Designer Phoebe English recently produced a line of clothing that was displayed at the COP26 climate conference (above), working with its regional arm in South East England. For this collection, all textiles were grown, dyed, spun, and processed within a 250-kilometer radius of the designer’s London studio.
With this strategy, Rousselot explained, “you’re not cultivating acres and acres of cotton; you’re planting different types of crops that naturally thrive in the environment, like nettle or hemp.”
These crops are raised in a way that is environmentally friendly, restores soil health, sequesters carbon, and mitigates the loss of biodiversity.
Creativity in Cross-Dressing
Although it may sound strange, the transvestite is solely motivated by the kinds of questions that we often find to be quite admirable in the writing and reading of fiction.
The depth with which Tolstoy was able to describe the feelings of a gorgeous married woman in love with a handsome army commander is what makes Anna Karenina so poignant. Jane Austen had to learn how to dress up in order to write Mansfield Park. She had to learn how to don the braided jackets of a middle-aged swaggering member of the aristocracy (Sir Thomas Bertram), the black waistcoat of a sensitive would-be clergyman, as well as the grey simple frocks of an impoverished sixteen-year-old schoolgirl (her heroine Fanny Price) (Edmund Bertram).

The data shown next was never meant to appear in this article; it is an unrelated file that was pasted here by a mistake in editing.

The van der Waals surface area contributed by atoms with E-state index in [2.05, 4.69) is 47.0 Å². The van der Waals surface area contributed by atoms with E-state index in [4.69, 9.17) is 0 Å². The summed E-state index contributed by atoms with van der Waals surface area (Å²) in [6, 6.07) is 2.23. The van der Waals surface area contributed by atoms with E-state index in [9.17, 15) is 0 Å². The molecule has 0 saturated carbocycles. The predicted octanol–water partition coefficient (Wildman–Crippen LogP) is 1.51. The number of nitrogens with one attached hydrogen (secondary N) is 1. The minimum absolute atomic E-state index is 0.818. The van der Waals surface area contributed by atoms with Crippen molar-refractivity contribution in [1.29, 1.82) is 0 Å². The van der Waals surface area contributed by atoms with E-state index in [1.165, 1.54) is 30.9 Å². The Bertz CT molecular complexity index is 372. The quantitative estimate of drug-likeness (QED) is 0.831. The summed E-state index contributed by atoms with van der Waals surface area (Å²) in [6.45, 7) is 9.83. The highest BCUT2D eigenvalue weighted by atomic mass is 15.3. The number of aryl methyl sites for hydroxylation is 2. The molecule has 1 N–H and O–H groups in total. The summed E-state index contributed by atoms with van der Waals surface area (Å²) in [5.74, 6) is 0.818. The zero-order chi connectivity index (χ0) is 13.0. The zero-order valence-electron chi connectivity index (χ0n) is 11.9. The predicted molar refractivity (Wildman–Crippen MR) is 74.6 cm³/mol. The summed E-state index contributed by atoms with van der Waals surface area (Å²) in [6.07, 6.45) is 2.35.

The balding, highly mustachioed Flaubert famously remarked to his partner Louise Colet that his heroine Emma Bovary had evolved into more than just a character he was presenting as a detached spectator of a fictional landscape: he believed he had essentially become her. Therefore, it was natural for him to tell Louise that he had just masturbated at the thought of being Emma, laying back on a bed in a little hotel in Rouen with her arms up while being deeply entered by the local landowner Rodolphe.
Transvestism is a manner of exercising our right to universal citizenship since it is the most dramatic form of resistance to being creatively constrained by the specific gender province we happened to be born into. Cross dressing illustrates Terence’s famous dictum, “Homo sum, humani nihil a me alienum puto,” which means, “I am human, nothing human (even little skirts or a hair band) is alien to me.”